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Some say bypassing a higher education is smarter than paying for a degree
"There's a billion other things you could do with your money," Altucher says. One option: Invest the money you'd spend on tuition in Treasury bills for your child's retirement. According to Altucher, $200,000 earning 5 percent a year over 50 years would amount to $2.8 million.
Few families have that kind of money lying around. But if you can give your child $10,000 or so to start his own business, Altucher says, your child will reap practical lessons never taught in a classroom. Later, when he's more mature and focused, college might be more meaningful.
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The hefty price tag of a college degree has some experts worried that its benefits are fading.
"I think it makes less sense for more families than it did five years ago," says Richard Vedder, an economics professor at Ohio University who has been studying education issues. "It's become more and more problematic about whether people should be going to college."
That applies not just to astronomically priced private schools but to state schools as well, where tuitions have spiked. Student loans can postpone the pain of paying, but they come due when many young adults are at their most financially vulnerable, and default rates are high. Even community colleges, while helping some to keep costs down, prompt many to take out loans -- which can land them in severe credit trouble.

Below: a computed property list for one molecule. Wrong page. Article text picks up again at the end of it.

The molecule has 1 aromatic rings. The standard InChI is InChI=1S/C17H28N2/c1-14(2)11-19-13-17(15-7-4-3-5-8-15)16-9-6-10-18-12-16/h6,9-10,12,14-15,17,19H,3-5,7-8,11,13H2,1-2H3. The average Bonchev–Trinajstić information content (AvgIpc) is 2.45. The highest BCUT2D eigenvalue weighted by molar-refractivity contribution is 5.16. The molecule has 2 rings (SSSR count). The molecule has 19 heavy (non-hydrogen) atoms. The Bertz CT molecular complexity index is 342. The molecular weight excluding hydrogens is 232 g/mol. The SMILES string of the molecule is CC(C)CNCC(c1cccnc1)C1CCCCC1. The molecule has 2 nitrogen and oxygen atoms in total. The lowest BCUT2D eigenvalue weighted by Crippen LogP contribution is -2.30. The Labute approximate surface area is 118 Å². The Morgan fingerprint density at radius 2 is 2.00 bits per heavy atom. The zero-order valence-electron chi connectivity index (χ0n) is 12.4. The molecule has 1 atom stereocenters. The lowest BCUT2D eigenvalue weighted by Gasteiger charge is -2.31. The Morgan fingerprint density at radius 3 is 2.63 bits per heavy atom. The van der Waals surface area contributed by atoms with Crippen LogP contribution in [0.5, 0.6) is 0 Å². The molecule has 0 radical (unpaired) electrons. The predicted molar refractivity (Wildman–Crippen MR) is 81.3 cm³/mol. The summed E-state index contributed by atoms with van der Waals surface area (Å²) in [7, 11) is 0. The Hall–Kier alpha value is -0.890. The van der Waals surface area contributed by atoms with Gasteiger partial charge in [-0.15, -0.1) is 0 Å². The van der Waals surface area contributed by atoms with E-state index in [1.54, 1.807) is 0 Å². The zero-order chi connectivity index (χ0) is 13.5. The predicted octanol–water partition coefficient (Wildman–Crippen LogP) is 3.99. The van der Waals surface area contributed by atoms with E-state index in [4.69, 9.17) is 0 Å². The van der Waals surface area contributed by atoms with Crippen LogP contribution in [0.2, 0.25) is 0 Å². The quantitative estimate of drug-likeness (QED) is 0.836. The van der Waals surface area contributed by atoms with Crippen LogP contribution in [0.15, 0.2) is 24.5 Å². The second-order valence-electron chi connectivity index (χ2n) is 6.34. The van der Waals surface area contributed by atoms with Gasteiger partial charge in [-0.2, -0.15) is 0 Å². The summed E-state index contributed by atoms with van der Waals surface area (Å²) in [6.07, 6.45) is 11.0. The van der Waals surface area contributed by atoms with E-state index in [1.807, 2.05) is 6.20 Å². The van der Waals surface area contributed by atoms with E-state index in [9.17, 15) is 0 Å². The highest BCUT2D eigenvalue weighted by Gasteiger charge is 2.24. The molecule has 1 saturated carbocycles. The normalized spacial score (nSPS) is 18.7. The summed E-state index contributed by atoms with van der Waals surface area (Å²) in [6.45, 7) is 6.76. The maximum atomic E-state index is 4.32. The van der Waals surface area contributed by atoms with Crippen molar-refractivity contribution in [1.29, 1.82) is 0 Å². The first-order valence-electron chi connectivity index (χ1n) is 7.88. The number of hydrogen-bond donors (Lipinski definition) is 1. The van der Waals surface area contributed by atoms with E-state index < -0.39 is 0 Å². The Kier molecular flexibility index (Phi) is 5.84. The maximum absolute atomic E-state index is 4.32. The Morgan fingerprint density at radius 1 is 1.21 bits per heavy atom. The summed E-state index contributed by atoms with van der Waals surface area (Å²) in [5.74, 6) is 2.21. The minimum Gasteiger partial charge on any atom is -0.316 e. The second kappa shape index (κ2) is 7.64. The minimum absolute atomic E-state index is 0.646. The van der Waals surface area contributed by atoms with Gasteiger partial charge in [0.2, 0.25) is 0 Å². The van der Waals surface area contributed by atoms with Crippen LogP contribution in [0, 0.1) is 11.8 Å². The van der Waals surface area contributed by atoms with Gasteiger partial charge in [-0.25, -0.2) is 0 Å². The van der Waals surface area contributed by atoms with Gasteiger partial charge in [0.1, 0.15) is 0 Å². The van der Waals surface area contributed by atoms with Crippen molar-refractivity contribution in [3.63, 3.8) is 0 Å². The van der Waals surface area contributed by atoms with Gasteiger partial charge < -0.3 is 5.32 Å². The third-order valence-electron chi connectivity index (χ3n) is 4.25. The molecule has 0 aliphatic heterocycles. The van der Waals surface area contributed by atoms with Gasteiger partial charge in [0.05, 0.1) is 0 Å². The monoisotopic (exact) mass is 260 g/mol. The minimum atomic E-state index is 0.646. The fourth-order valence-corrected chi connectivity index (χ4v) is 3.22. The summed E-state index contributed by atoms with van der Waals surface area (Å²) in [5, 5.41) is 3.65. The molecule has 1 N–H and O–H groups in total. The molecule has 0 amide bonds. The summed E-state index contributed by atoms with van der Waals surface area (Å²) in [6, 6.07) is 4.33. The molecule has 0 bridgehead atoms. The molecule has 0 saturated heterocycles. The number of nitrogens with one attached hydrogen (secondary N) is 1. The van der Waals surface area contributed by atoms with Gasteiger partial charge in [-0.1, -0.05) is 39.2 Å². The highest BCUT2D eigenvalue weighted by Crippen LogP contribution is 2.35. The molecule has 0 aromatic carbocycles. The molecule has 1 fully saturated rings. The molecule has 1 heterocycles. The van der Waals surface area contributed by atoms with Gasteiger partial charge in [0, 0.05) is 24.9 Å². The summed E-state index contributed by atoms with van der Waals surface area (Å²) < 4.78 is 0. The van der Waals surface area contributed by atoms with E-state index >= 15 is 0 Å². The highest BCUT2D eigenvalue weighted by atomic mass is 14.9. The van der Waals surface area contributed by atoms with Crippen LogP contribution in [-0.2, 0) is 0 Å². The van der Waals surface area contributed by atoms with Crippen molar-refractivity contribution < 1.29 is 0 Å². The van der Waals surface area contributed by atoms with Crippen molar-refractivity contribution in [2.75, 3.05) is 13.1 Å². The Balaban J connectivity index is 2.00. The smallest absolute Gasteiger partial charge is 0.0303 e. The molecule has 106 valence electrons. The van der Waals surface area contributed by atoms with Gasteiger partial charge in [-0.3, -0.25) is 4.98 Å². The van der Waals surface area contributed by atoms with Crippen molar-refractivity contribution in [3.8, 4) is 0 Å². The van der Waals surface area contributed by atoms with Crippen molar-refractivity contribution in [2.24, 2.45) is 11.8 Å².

According to a report in the Chronicle of Higher Education, 31 percent of loans made to community college students are in default. (The same report found that 25 percent of all government student loans default.) Default on a student loan and face dire consequences, beyond a bad credit record -- which can tarnish hopes of getting a car, an apartment or even a job: Uncle Sam can claim your tax refunds and wages.
Now, take a key argument in favor of getting a four-year degree, the one that says on average, those with one earn more than those without it. Education Department numbers support this: In 2008, the median annual earnings of young adults with bachelor's degrees was $46,000; it was $30,000 for those with high school diplomas or equivalencies. This means that, for those with a bachelor's degree, the middle range of earnings was about 53 percent more than for those holding only a high school diploma.
But a lot of college graduates fall outside the middle range -- and many stand to make considerably less.
"If you major in accounting or engineering, you're pretty likely to get a return on your investment," Vedder says. "If you're majoring in anthropology or social work or education, the rate on return is going to be a good deal lower, on average.
"I've talked to some of my own students who've graduated and who are working in grocery stores or Wal-Mart," he says. "The fellow who cut my tree down had a master's degree and was an honors grad."
The unemployment rate among those with bachelor's degrees is at an all-time high. In 1970, when the overall unemployment rate was 4.9 percent, unemployment among college graduates was negligible, at 1.2 percent, Vedder says, citing figures from the Bureau of Labor Statistics. But this year, with the national rate of unemployment at 9.6 percent, unemployment for college graduates has risen to 4.9 percent -- more than half the rate of the general population. The bonus for those with degrees is "less pronounced than it used to be," Vedder says.